Correct negative thoughts that damage self-esteem and discover you love the body you have—even during bikini season.
Have you told yourself lately that your thighs are too big, or grabbed your waist to see if you could pinch an inch? In the quest to look your best, you might be falling into common body image traps—negative thinking that can harm your health. Individuals with poor body image tend to have lower self-esteem, and higher rates of depression and anxiety. Want to learn how to be kinder to yourself while boosting your self-worth? Here are four body image traps to avoid.
Trap #1: Obsession with a specific weight.
You've dieted and worked out for months, but your 110-pound goal remains elusive. Dr. Lara Ostolosky, a psychiatrist with the University of Alberta Hospital's eating disorder program, says that being obsessed with a specific weight is often a biological war you can't win. "People don't realize that weight is largely genetically determined," says Dr. Ostolosky. Trying to be a certain size—and failing—can introduce even more body image issues.
Stuck in this trap, people often put life on hold until they reach their weight loss goal. Stephanie Cassin, associate professor and director of clinical training at Ryerson's Department of Psychology in Toronto, says that pressing pause on activities can create health concerns. "All the things you’re holding yourself back from—taking an exercise class, socializing, buying new clothes—are the things that help improve mood. If you're avoiding them, it could lead to depression and low self-esteem."
The fix: Shift your mindset. Realize that being healthy at your genetically determined weight is more important than being a certain size. "Focus on what your body does in terms of function versus what it looks like," says Dr. Ostolosky. "Without a healthy body, what can you do? Your choices will be limited physically and psychologically." Follow the Canada Food Guide and exercise regularly, and your weight will naturally settle at a healthy number.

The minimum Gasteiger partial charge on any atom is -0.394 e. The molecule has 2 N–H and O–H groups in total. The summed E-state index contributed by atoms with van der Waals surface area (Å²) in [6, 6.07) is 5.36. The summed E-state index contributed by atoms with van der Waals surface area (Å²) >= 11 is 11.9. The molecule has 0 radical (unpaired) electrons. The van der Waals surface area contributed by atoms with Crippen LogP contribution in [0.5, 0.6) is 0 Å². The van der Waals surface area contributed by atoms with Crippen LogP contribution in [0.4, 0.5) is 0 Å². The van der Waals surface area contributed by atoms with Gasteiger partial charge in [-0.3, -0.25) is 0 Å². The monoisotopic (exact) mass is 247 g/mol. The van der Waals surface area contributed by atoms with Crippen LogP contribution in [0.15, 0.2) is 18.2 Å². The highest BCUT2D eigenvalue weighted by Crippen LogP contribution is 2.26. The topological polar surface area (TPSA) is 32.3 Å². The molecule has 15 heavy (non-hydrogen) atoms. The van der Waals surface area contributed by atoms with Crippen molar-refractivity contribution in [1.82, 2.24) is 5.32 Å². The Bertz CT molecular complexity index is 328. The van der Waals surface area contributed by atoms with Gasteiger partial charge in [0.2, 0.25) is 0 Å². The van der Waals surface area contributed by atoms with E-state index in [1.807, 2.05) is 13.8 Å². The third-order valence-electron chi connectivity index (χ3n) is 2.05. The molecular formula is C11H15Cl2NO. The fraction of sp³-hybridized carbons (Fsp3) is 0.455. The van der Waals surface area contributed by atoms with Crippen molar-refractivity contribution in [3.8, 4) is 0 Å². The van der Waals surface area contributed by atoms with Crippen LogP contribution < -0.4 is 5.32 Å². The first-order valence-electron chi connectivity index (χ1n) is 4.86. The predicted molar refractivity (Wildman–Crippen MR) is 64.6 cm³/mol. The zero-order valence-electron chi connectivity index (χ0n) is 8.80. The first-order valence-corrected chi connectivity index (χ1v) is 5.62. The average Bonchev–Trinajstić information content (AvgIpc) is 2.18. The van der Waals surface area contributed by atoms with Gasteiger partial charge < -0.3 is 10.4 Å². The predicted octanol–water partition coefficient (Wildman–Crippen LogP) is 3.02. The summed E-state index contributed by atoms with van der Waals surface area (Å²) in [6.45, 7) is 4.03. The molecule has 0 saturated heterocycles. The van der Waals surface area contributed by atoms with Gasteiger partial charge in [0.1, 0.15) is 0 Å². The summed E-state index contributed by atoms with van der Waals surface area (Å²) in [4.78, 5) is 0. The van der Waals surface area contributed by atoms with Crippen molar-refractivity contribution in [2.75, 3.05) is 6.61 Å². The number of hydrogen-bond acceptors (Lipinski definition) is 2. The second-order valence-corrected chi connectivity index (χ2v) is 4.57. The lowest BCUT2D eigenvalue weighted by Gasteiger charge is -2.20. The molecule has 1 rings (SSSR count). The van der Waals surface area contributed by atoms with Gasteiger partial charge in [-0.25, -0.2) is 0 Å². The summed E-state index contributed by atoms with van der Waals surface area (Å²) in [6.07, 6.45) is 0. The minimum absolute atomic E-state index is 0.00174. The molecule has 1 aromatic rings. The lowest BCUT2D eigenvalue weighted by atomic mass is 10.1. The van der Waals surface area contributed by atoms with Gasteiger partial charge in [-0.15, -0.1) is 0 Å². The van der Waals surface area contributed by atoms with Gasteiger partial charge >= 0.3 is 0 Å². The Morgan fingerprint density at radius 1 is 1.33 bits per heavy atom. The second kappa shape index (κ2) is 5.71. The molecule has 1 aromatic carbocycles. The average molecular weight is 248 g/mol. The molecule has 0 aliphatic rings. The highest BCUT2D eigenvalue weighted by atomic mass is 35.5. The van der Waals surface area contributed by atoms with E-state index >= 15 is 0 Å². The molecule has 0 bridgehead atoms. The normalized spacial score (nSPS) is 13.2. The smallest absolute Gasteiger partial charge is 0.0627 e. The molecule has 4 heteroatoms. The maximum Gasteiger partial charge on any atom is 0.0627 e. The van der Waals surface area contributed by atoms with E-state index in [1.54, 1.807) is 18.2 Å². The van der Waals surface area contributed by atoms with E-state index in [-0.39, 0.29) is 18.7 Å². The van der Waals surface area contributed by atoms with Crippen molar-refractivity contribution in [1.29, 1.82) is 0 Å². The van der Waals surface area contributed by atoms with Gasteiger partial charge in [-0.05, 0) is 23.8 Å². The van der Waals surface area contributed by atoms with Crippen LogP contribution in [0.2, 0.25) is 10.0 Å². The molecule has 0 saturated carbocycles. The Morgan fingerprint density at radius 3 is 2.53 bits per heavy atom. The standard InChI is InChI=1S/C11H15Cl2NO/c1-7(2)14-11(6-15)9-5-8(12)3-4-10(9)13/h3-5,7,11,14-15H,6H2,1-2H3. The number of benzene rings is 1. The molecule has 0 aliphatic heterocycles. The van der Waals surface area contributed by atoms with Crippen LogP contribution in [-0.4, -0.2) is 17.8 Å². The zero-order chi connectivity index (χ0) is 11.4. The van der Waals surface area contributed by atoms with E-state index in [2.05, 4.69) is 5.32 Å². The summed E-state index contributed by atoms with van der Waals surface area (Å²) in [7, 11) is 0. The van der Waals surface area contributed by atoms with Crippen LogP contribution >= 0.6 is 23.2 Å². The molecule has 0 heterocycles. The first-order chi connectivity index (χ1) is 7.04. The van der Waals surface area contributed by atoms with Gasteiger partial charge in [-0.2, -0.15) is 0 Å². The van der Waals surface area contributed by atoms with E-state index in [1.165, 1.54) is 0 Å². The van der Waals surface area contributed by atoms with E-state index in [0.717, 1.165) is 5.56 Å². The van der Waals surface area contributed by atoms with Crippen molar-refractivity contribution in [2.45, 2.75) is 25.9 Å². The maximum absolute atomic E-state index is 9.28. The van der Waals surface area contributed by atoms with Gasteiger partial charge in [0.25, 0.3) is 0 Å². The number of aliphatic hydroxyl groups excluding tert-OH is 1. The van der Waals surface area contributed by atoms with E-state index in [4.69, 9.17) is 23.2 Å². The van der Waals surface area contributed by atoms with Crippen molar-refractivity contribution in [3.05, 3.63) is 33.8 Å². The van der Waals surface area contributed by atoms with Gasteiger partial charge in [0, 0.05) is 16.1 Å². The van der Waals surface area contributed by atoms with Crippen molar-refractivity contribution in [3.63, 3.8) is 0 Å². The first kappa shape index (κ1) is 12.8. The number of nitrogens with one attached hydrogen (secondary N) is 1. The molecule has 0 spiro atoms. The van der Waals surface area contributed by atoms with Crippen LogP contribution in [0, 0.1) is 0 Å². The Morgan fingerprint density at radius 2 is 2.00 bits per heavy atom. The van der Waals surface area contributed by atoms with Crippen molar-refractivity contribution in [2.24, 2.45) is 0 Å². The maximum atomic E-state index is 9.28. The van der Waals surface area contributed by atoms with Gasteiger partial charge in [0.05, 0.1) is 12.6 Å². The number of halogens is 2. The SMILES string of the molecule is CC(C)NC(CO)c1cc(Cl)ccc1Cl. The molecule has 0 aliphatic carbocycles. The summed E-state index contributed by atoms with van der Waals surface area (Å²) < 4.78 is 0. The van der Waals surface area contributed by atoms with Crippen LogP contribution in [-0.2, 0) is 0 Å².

Trap #2: Making unfair comparisons.
It's in our nature to compare ourselves to others, but when you get hooked on measuring yourself against celebrities, people who are younger than you, or how you looked 15 years ago, you've stumbled into the unfair comparison trap.
The fix: Instead of comparing yourself to an actress or model in a magazine who's been digitally enhanced and retouched, or an 18-year-old (when you’re past that age), look to people in your own age group—real people just like you. "It requires a conscious effort because we're used to making unfair comparisons, but it's much more fair," says Cassin. And forget about comparing yourself to the old 'you' from ten years ago. "Maybe your body looks different now because you’ve had three children since then. Life circumstances change."
Trap #3: Body checking.
Do you weigh yourself daily, pull at your stomach to see how much you can grab, or check your appearance in a mirror at every opportunity? You may be guilty of body checking. "We tend to focus on the areas we're dissatisfied with, but body checking is detrimental to body image," says Cassin. Every step on the scale, every grab, or peek in the mirror can make you feel depressed or anxious.
The fix: Resist the urge to weigh yourself daily. "A woman's weight can fluctuate by up to five pounds on a daily basis; these changes can be due to multiple factors such as fluid retention, hormones or stress," says Dr. Ostolosky. The numbers you see are often misleading. The only way to determine if the scale’s findings are accurate is to look at weight trends over several weeks, not days.
It's also helpful to chill out on the constant scrutinizing. People you meet don't grab your stomach or stare close-up at your face, looking for faults. You shouldn't either.
Trap #4: Fat talk.
If your friends continually make negative body image remarks about themselves and others, blame the 'fat talk' trap. "It can have a contagious effect and make you assume that everyone's negative about body image," says Cassin. If you start to believe that these thoughts are normal, you might join in and hurt your own body image in the process.
What your friends say about themselves can also damage your own self-worth, too. "If you're hanging out with a friend who is always talking about how they're fat—and they're thinner than you—it might make you wonder, what's she thinking about me?" says Cassin.
The fix: Get your friends to agree to a fat talk ban—for a week or even a day—and discuss more meaningful subjects instead of weight and appearances. But if your friends are hesitant to curb the negative chatter, Cassin suggests expanding your peer group to embrace people who aren't engaging in fat talk.